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“I cannot describe what I am feeling in my heart right now,” said Neymar, in his first press conference in Paris on August 4, 2017. "I have never been motivated by money. It is not my primary concern.
“I always follow my heart."
Ten days after Gerard Pique’s ill-fated “Se queda” (“He stays”) tweet, the Brazilian’s heart led him to a crowded Paris Saint-Germain press conference room, where he laid out his intentions to lead his new employer to Champions League glory.
To the shock of much of the soccer world, Neymar had given up his spot in the world’s best attacking trident at Barcelona in order to forge his own path, away from the spotlight that follows Lionel Messi. If the precocious forward was to etch his name on a Ballon d’Or trophy, he would need to do it with a fresh canvas, surrounded by a supporting cast who would aid him to his goal.
When PSG agreed to meet his release clause of $245 million — double the world transfer record — the stage was set.
Unfortunately, in the two years since Neymar exulted on the precipice of his new beginning, it seems that the indescribable feelings in Neymar’s heart have dissipated. And the feelings in the hearts of PSG fans have fizzled away, too.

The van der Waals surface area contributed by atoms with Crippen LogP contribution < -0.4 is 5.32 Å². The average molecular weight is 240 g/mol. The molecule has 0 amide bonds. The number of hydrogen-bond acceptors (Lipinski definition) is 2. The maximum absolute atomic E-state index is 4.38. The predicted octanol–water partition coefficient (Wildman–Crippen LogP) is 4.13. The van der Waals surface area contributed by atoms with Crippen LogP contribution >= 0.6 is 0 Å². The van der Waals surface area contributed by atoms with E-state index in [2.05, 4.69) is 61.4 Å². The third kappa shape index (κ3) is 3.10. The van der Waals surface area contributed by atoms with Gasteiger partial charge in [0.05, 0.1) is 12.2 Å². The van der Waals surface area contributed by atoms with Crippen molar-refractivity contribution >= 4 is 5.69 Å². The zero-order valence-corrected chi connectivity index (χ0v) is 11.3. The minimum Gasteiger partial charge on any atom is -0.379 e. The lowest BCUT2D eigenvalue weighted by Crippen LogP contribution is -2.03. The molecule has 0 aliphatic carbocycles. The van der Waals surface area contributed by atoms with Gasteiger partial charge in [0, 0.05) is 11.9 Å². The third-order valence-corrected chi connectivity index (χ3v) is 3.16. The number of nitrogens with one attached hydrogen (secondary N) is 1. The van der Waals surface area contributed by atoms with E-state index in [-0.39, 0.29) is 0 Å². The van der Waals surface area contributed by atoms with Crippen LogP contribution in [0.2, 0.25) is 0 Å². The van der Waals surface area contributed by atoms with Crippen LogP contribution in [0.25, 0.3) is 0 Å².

Perhaps frustrated by the relative lack of competition in Ligue 1, there is a feeling that the expensive Brazilian has not been working at maximum effort levels on the field. Champions League victory, which has been the primary aim of the club’s Qatari owners since they took control, has also fallen beyond his reach. In his two seasons in France, PSG have failed to clear the Round of 16.
His elevated status has led to numerous reported fights in the dressing room, including one with Edinson Cavani that spilled onto the pitch when it was unclear who was assigned penalty-taking duties.
And a perceived lack of effort hasn’t been helped by a popstar lifestyle, which includes frequent trips back to Brazil for family and commercial reasons. At times, Neymar has seemed more interested in his performance on Instagram than on the field.
The 27-year-old’s time in the French capital has also been pockmarked by unsavory and unfortunate incidents. After April’s Coupe de France defeat to Rennes in April, for example, he was caught on camera punching a fan. A few months later, he found himself at the center of rape allegations.
Even when Neymar has enjoyed moments of glory in Parisian blue, they have been slightly tainted. A triumphant 8-0 victory over Dijon in January 2018, in which he contributed four goals and two assists, ended with him being booed for taking a potentially record-breaking penalty away from Cavani. When he tried to participate in a team photo after the recent French Super Cup win, it appeared that he was shoved out of the way by Kylian Mbappe.
At this point in French sojourn, Neymar probably expected to have a World Player of the Year award to his name, earned via his incredible performances in spearheading PSG to the top of the European game.